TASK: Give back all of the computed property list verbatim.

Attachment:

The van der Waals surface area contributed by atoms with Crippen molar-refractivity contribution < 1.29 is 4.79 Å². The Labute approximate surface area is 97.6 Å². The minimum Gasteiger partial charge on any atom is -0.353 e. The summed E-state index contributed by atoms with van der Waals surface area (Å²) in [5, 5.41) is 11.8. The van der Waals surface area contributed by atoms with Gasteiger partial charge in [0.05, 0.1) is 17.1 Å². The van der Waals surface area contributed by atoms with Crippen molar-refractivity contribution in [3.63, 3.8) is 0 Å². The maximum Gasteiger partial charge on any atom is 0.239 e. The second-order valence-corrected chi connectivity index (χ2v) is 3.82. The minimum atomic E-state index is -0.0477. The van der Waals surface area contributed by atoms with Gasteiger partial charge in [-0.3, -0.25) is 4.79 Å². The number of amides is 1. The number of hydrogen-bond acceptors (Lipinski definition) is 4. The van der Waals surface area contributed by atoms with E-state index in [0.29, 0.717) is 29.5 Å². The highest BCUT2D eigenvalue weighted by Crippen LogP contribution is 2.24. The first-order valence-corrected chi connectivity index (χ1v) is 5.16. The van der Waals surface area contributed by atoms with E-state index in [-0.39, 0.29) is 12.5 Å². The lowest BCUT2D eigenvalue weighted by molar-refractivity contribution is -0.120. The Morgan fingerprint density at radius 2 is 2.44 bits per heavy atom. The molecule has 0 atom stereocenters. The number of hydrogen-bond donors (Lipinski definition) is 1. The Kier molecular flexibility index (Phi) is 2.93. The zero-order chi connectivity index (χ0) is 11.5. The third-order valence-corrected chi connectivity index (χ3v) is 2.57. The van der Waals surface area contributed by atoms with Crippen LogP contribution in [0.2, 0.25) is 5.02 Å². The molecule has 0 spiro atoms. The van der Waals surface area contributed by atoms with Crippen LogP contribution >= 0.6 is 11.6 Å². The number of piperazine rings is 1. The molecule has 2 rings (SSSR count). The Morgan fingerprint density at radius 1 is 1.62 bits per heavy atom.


The van der Waals surface area contributed by atoms with Crippen molar-refractivity contribution < 1.29 is 4.79 Å². The Labute approximate surface area is 97.6 Å². The minimum Gasteiger partial charge on any atom is -0.353 e. The summed E-state index contributed by atoms with van der Waals surface area (Å²) in [5, 5.41) is 11.8. The van der Waals surface area contributed by atoms with Gasteiger partial charge in [0.05, 0.1) is 17.1 Å². The van der Waals surface area contributed by atoms with Crippen molar-refractivity contribution in [3.63, 3.8) is 0 Å². The maximum Gasteiger partial charge on any atom is 0.239 e. The second-order valence-corrected chi connectivity index (χ2v) is 3.82. The minimum atomic E-state index is -0.0477. The van der Waals surface area contributed by atoms with Gasteiger partial charge in [-0.3, -0.25) is 4.79 Å². The number of amides is 1. The number of hydrogen-bond acceptors (Lipinski definition) is 4. The van der Waals surface area contributed by atoms with E-state index in [0.29, 0.717) is 29.5 Å². The highest BCUT2D eigenvalue weighted by Crippen LogP contribution is 2.24. The first-order valence-corrected chi connectivity index (χ1v) is 5.16. The van der Waals surface area contributed by atoms with E-state index in [-0.39, 0.29) is 12.5 Å². The lowest BCUT2D eigenvalue weighted by molar-refractivity contribution is -0.120. The Morgan fingerprint density at radius 2 is 2.44 bits per heavy atom. The molecule has 0 atom stereocenters. The number of hydrogen-bond donors (Lipinski definition) is 1. The Kier molecular flexibility index (Phi) is 2.93. The zero-order chi connectivity index (χ0) is 11.5. The third-order valence-corrected chi connectivity index (χ3v) is 2.57. The van der Waals surface area contributed by atoms with Crippen LogP contribution in [0.2, 0.25) is 5.02 Å². The molecule has 0 spiro atoms. The van der Waals surface area contributed by atoms with Crippen LogP contribution >= 0.6 is 11.6 Å². The number of piperazine rings is 1. The molecule has 2 rings (SSSR count). The Morgan fingerprint density at radius 1 is 1.62 bits per heavy atom.